I presented these at Stills Democratic Camera Club on Thursday 12 January 2012. All the pictures in this collection were taken in the course of short circular walks from my home. Each picture has some relevance to the sub-theme of cycles and circles.
1. Back home: full-circle and my rusty cycle
I was born in Edinburgh but when I was four my family moved to what was then called Rhodesia. I grew up there and in South Africa, returning to the UK when I was 22. Since then I have lived and worked in many parts of Scotland, England and Wales. I was also based in Paris for three years.
A few years ago I returned to Edinburgh and now live in the Stockbridge Colonies, a few minutes’ walk away from the home of my infancy, a tiny flat on Wemyss Place, above what was then my grandfather’s business (Thomas and Adamson Quantity Surveyors). I have therefore come virtually full-circle. The painting in the photograph is a watercolour by my father. It’s the view looking out from the flat over Wemyss Place Mews. This scene has hardly changed in almost half a century.
I bought my (t)rusty bicycle many years ago in a charity shop in Aberdeen. The paint is peeling off, like the bark of the felled tree (Photo 2), to reveal rust – iron oxidises just as wood decays. Scratch a human and you will see red blood – red because of the iron in the haemoglobin. Everything decays, but essential components will not be destroyed; they will be recycled.
2. Felled giant: broken circles and completed cycles
I suspect this tree had begun to rot at its core before it was felled. A hollow tree makes me think of the Winnie the Pooh stories I read as a child, and therefore of my childhood home in Rhodesia (now Zimbabwe). Of course, hollow trees provide homes for many creatures. The tree in this picture is decaying nicely – nutrients are being recycled and will feed future trees.
3. Home defences: “moss-terious” circles
We protect our properties with fences, walls and railings. The railing posts in this photograph are themselves ringed by moss. How does this happen? We can possibly keep people out, but we can’t entirely prevent nature reclaiming space. The moss “circle” I have enlarged is actually heart-shaped! Do you love your home?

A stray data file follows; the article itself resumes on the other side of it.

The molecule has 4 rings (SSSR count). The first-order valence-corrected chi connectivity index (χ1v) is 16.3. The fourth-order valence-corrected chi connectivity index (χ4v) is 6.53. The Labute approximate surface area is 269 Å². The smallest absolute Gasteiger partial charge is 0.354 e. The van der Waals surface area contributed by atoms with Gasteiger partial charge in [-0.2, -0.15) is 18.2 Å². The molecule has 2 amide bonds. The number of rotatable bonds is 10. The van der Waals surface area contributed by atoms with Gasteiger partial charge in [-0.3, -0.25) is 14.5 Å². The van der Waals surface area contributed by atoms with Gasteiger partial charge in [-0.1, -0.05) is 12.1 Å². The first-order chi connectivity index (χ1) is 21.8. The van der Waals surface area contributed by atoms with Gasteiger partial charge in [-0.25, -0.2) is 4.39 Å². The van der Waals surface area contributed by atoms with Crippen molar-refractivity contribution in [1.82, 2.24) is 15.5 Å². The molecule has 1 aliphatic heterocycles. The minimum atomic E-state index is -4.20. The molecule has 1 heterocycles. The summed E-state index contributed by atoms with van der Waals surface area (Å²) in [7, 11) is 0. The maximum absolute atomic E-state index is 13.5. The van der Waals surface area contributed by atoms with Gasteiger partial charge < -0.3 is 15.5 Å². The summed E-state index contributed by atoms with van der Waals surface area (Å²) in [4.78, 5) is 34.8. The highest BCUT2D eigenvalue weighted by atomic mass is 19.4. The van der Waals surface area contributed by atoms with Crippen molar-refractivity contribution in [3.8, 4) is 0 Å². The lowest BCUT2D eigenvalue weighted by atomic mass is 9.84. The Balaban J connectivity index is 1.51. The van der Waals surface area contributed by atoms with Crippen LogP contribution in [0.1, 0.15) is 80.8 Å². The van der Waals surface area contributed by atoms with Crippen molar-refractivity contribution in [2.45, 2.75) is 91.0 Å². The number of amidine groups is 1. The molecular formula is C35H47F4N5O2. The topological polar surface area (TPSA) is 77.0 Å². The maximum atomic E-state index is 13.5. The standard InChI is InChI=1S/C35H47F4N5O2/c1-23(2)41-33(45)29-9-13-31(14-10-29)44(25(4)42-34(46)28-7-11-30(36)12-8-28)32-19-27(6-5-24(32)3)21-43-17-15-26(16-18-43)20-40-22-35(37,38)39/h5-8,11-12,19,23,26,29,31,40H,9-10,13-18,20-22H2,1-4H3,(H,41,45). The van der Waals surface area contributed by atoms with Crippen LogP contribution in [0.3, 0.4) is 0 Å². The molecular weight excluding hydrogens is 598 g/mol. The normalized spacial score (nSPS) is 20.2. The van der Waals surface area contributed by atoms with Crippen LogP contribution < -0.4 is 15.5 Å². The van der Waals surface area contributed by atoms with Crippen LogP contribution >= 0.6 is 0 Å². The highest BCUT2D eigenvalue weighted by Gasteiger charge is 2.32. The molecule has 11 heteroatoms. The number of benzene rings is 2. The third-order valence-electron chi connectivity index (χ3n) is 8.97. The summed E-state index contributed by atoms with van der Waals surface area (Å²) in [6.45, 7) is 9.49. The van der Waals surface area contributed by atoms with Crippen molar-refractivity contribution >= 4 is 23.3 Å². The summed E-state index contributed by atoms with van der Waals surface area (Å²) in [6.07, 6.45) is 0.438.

4. Antarctica moss: global issues
This patch of moss (on a wall next to the Water of Leith) reminded me of Antarctica, a roughly circular continent. This, in turn, made me think of global issues, especially climate change, which is most visible in the melting of ice sheets around Antarctica. We live on a small and limited planet, yet we continue to act as if its resources are infinite, not least the fossil fuels formed from forests growing over millions of years.
The moss has grown over the crack in the wall. Will nature be able to recover from the harm we are inflicting, or are we approaching a point of no return?
5. Slug’s eye view
You don’t need to travel far and wide to find beauty and wonder. This tiny (less than an inch) translucent slug is beautiful as it cruises through its home forest of moss. As we look at it, it looks at the world itself, with its tiny spherical eyes on the ends of questing stalks. How does it perceive the world?
6. Helpful railings: black and red
These railings, seconds from my home, help people climb and descend the steep steps of “Gabriel’s Road”. They themselves look like people co-operating: joining hands to do their work. The topmost post jauntily offers its elbow: “Come on, Granny, let me support you!”
The balls at the tops of the posts have been worn by countless hands to reveal red paint beneath the black, a reminder of our mortality and common humanity? No matter what the colour of our skin, or how else we might differ in appearance, we all have red blood. We are all human beings on a small planet. It’s madness not to co-operate to solve the earth’s problems.
7. Wide-eyed: powerless observer
This face from the past, photographed in a cemetery (ironically near the Gallery of Modern Art), and staring out from a circular border, looks aghast at what he sees of the modern world. Is he crying? His squint makes me think of the slug’s diverging eye stalks. Can we look at the world in two ways at once?
It’s a reminder of the horror of much of what we human beings are doing to each other and the planet, but also of the many strange and wonderful things that exist, even in the immediate vicinity of our homes.
We should keep our eyes open to the harm we are doing, but also to the beauty that abounds on our doorsteps.